Screening for cancer is a stressful process for individuals, and it may take months if numerous screens are required to achieve a diagnosis.
Biopsies, in which physicians remove tissue samples to determine whether the cells are malignant, are required for some tumours to be certain.
A robotic-assisted approach allows doctors to do biopsies for lung cancer more readily.
A CT scan is typically used to screen individuals for lung cancer. Lying down within a machine, the scan is converted into 3D pictures of the lungs.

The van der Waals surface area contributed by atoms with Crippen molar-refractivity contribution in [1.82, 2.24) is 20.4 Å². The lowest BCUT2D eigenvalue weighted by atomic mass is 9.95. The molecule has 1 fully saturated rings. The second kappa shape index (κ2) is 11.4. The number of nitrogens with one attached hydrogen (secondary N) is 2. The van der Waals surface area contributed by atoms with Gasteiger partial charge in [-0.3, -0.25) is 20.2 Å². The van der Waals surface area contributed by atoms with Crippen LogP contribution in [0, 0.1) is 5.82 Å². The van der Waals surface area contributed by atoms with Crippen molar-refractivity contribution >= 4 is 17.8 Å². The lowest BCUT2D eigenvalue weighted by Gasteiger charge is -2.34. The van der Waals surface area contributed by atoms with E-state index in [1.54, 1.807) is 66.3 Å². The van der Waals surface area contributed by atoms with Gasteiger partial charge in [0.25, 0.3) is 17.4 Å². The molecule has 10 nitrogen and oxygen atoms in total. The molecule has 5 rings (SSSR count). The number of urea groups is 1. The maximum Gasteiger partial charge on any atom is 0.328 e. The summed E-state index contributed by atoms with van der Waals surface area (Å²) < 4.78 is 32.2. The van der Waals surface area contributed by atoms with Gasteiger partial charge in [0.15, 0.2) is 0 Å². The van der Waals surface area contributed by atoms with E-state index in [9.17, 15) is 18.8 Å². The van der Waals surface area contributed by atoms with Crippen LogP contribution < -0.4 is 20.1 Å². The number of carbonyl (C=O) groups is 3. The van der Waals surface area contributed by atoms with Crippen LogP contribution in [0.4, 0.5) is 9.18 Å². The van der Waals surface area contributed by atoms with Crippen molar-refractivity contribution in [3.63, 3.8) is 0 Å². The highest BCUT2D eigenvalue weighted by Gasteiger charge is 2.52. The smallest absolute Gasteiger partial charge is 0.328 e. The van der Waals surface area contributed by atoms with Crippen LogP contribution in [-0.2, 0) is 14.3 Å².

The photos are examined by the specialists to check whether there are any anomalies, such as lumps in the lungs.
The physician controls a flexible bronchoscopy tube during robotic-assisted bronchoscopy.
According to the American Lung Association, this tube is smaller than what would generally be used in a standard bronchoscopy.
A 3D map created from a CT scan assists them in navigating the lungs and locating malignant tumours or nodules.